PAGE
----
How many members of the European Muslim Scouting movement are there?

For twenty-five years, thousands of girls and boys, in France and in Europe, have benefitted from the educational proposition of the Muslim scout movement in France. All of them, without exception, claim Islam for peace and live together in the national community.

What motivates Muslim families in Europe to sign their children up for the Scouts?

The majority of the parents who turn to the Muslim Scouts of France are concerned with protecting their children from the deviation of a teaching that, with the pretext of religion, can lead to radicalization, intolerance or even worse to jihadism. However, it must be acknowledged that Muslim Scouting in France, twenty-five years after its conception, remains unknown to most people because of the movement’s limited economic resources. The mass media makes no effort to spread awareness. The kids can benefit from outings in nature, trips, meetings, exchanges and they participate in group work aimed at personal growth and teaching of democracy.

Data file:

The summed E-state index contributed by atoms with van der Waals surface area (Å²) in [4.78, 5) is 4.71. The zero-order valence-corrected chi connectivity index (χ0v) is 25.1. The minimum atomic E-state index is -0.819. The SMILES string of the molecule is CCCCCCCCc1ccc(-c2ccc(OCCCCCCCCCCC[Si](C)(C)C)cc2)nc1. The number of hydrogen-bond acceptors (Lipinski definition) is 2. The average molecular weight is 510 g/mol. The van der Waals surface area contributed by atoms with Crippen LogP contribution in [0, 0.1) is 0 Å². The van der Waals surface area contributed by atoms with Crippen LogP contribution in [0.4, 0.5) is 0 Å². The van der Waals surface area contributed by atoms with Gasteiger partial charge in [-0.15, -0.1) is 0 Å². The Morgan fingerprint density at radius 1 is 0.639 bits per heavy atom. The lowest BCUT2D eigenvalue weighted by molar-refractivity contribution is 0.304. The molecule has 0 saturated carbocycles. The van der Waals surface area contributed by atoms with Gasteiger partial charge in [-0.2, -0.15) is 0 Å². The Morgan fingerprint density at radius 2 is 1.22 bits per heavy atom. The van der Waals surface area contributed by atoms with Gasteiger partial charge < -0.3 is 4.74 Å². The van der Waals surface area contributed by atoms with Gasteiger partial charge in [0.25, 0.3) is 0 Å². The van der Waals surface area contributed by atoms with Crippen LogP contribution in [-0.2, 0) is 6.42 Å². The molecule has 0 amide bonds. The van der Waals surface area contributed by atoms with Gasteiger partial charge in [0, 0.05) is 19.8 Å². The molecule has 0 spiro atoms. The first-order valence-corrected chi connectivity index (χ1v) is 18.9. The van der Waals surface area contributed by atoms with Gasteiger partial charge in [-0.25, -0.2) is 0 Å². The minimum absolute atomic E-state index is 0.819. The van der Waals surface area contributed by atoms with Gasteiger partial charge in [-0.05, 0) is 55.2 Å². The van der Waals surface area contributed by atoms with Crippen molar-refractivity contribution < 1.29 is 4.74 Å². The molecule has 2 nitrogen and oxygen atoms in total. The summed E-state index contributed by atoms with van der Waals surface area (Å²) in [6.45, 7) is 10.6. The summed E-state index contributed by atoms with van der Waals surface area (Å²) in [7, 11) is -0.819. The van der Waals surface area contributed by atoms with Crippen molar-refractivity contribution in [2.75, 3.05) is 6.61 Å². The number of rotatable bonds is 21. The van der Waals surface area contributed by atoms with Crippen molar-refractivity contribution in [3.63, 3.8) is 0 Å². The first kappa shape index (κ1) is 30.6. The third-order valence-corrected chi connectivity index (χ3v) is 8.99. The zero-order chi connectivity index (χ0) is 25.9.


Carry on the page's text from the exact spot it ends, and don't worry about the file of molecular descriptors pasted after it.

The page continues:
In recent years in Europe the danger of the radicalization of young Muslim immigrants is a much talked about topic. Can scouting play a preventive role?